A developing coastal storm will bring a variety of weather hazards to eastern U.S. The storm system that brought heavy snow to parts of the southern Plains will now continue to develop as it moves up the Eastern Seaboard .
The system has the potential to bring a wintry mix of precipitation to the mid-Atlantic & New England, though it is not expected to be a major snow producer, along with heavy rain and isolated severe thunderstorms across the Southeast.
Storm tracking up the Eastern Seaboard will bring heavy rains into the Mid-Atlantic coast and a swath accumulating snows from the central. Appalachians to southern New England...Quick-moving clipper system will streak snow across the Upper Midwest this weekend...Wet conditions will continue in the extreme northwestern corner of the nation...
An area of low pressure spinning in the northern Gulf of Mexico will steadily lift through the Southeast before rapidly deepening while tracking up the Eastern Seaboard on Saturday. An abundance of Gulf and Atlantic moisture being pulled into the strengthening storm will fuel widespread precipitation across the eastern third of the Nation. Heavy rains and thunderstorms are expected over the Southeast and southern Mid-Atlantic states...and a swath of accumulating snow is expected from the central Appalachians to southern New England.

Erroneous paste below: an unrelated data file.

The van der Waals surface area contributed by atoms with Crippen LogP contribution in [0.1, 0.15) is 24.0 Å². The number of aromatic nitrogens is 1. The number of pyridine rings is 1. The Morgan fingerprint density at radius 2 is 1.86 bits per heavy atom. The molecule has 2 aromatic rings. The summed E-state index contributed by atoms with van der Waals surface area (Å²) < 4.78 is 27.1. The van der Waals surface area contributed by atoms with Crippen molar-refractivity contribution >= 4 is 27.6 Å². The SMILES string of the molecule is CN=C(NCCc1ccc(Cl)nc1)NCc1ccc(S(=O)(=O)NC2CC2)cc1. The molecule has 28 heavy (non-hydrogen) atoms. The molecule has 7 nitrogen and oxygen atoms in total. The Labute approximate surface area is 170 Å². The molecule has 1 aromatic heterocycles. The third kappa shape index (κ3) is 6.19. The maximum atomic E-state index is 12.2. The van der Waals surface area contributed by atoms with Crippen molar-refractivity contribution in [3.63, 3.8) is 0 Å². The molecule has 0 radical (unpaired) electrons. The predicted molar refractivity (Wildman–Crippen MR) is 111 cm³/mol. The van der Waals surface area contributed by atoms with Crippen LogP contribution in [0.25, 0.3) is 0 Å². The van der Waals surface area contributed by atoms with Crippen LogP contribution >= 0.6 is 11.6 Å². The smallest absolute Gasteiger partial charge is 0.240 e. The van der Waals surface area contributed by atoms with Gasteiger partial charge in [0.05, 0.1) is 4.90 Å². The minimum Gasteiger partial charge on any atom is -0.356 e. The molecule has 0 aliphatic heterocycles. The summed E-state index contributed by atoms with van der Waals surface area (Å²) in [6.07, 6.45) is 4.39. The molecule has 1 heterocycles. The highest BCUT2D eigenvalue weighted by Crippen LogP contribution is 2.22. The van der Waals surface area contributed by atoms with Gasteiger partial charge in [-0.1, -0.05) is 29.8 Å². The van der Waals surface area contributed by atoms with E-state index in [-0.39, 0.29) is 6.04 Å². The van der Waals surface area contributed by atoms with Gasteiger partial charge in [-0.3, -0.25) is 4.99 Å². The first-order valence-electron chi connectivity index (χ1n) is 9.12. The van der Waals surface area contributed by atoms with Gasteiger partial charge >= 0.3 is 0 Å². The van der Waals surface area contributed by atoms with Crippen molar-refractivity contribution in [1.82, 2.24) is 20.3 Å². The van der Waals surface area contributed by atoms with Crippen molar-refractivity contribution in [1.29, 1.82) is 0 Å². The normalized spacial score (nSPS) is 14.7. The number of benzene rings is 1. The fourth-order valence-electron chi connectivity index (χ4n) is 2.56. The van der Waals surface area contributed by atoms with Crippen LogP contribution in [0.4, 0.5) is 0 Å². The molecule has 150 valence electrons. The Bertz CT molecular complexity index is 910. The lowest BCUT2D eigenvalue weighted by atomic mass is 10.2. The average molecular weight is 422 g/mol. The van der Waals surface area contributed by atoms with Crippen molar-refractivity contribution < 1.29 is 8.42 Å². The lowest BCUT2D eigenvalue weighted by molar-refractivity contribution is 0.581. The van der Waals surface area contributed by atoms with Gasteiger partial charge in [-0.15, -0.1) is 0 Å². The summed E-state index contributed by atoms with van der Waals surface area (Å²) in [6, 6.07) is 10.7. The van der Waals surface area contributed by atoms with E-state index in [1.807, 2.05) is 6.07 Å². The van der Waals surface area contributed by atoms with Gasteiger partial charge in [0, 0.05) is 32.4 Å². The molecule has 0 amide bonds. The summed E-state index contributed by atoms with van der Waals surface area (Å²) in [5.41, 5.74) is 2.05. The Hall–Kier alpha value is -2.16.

Marginal temperatures surrounding the I-95 corridor will lead to a messy transition zone of sleet and freezing rain between the heavy rain and snow.
Light snows will be possible with a cold front sweeping from the Upper Great Lakes to interior New England on Saturday. Upstream...a clipper system dropping down from Canada will streak snows across the Upper Midwest while it slides from the northern Plains to the Middle Mississippi Valley Saturday into Sunday.
A series of Pacific systems moving inland will keep conditions wet across the extreme northwestern corner of the Nation Friday night. Above normal temperatures in the Northwest will limit any snow potential...but a ripe slug of moisture streaming onshore should lead to heavy rains along the up-slope side of the Olympics and Cascades. Precipitation should come to an end on Sunday as ridging builds in aloft.
New York City Emergency Management has issued a Travel Advisory for Saturday, January 24, 2015. The National Weather Service has issued a Winter Weather Advisory until 6:00 PM on Saturday, January 24.
Light snow is expected to begin tonight and may taper off by Saturday evening. A total of 2-5 inches has been forecast, with wind gusts between 30 and 40 MPH expected late Saturday afternoon. Slippery roads, limited visibilities, and temperatures below freezing can be anticipated.